As sociologists and psychologists point out. Mass Man is on the increase. Conformity, standardization, similarity- all on a cheap and vulgar level- are replacing the ideals of colourful liberty and dignified individualism. Wylie ends the essay with a clarion call for rebellion.

And he wrote this in 1954.

Table Talk

R.K.Narayan’s book, “Salt and Sawdust” has a selection called ‘Table Talk’, which according to RKN was a new form of writing, without the compulsion of an argument or conclusion on any theme and without too definite a form. As different from an essay which needed a structure. A precursor to what we now refer to as a personal blog.

Here he is, in one of his table talk sessions, responding to rumours that his name had been considered for Nobel Prize, in 1986, and then dropped.

“If my name did come up, and then was dropped, I speculate on the arguments one might have heard from the committee room before the decision of October 16th.

“For half a century Narayan has been building up a world of his own and peopled it with a variety of characters, who have ceased to be fictional, but are recognized and loved in any part of the world by Narayan’s readers…it is an achievement which should be treated as a contribution to world literature,” argued one.

“To a certain extent, yes” said the arbiter. “This author’s work is diverting, amusing and readable, but possesses none of the elements that go to make great literature.’

“What are those elements of great literature?”

“All great literature must echo the soul of man, The struggles, agonies and anguish in the soul of the individual must be reflected in the work, against the background of historical and social convulsions of the countries in which the individual finds himself tossed about as a helpless victim. All the grimness of existence must find a place in a writer’s work. Above all a certain degree of obscurity and difficulty of idiom in the text enhances the stature of a literary work”.

“Applying these tests, Narayan’s work fails. His writing is too simple and too readable requiring no effort on the part of the reader. Mere readability is not enough. A reader must be put to work and must labour hard to get at the meaning of the sentence; only then can he feel triumphant at having mastered a page.

“Narayan’s further defect lies in his light-hearted tone under all cirumstances. Humour is all very well up to a point, but it is not everything in literature. Humour has a tendency to stimulate frivolity. Our Founder and Benefactor, Alfred Nobel, you must remember, invented the dynamite, which is no joke, and it would be inappropriate to award the prize in his name to a writer who is uncommitted to the serious and sinister problems of existence.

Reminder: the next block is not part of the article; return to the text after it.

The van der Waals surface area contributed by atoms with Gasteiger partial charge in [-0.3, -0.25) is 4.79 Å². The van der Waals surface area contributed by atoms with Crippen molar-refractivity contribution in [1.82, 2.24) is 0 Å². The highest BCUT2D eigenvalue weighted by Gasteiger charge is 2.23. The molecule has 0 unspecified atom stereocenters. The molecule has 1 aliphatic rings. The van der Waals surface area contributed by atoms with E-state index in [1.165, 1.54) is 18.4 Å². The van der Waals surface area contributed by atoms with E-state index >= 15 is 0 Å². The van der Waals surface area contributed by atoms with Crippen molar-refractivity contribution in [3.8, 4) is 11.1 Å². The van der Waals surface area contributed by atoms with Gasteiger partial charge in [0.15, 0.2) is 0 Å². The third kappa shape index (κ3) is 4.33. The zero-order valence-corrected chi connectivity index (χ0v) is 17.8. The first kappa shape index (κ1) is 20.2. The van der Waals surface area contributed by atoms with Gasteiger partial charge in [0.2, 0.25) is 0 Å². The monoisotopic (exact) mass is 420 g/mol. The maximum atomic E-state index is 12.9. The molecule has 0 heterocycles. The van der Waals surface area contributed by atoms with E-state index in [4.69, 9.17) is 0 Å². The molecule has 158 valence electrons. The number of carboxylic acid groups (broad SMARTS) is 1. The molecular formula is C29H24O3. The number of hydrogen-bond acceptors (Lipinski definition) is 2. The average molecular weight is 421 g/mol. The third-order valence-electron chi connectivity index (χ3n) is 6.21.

“We hope some day Narayan will develop into a full-fledged writer deserving our serious consideration”.

Friday, November 23, 2007

What Keats meant

John Keats wrote these famous lines in his poem, “Ode on a Grecian Urn”.

"Beauty is truth, truth beauty," - that is all
Ye know on earth, and all ye need to know.”

As per the Wikipedia entry, , there has been much speculation over the meaning of the famous Ode, due to uncertainty over where the punctuation is placed. It is not clear, whether the last lines are spoken by the urn, or representative of the poet's view. Also, it may be that only "Beauty is truth, truth beauty" is spoken, and the rest is the poet's comment. Nobody is sure.

At last I have discovered what Keats meant .

This Keats character was one of those rare westerners who could read and write Chinese as well as Tamil.

Now, due to a linguistic coincidence, the Chinese word for beauty is ‘mei’, which in Tamil happens to mean “truth”.

So, Keats, in that convoluted manner typical of poets was trying to say that beauty in Chinese was truth in Tamil.
That is all ye need to know . Now run. ( "Run" in Tamil is "odu", which is what Keats wrotu.)

Thursday, November 22, 2007

The green, moral vegan.

According to this article in Salon, livestock accounts for 18% of the world’s greenhouse gas emission, more than the entire transportation sector. (via)

This happens in two ways. First, a lot of forest cover is cleared for pasture for livestock. Second, cattle emit methane, which causes 21 times more damage to the environment than CO2.

Much of the livestock is meant for meat production. So, for those interested in stopping climate change, is vegetarianism the best answer?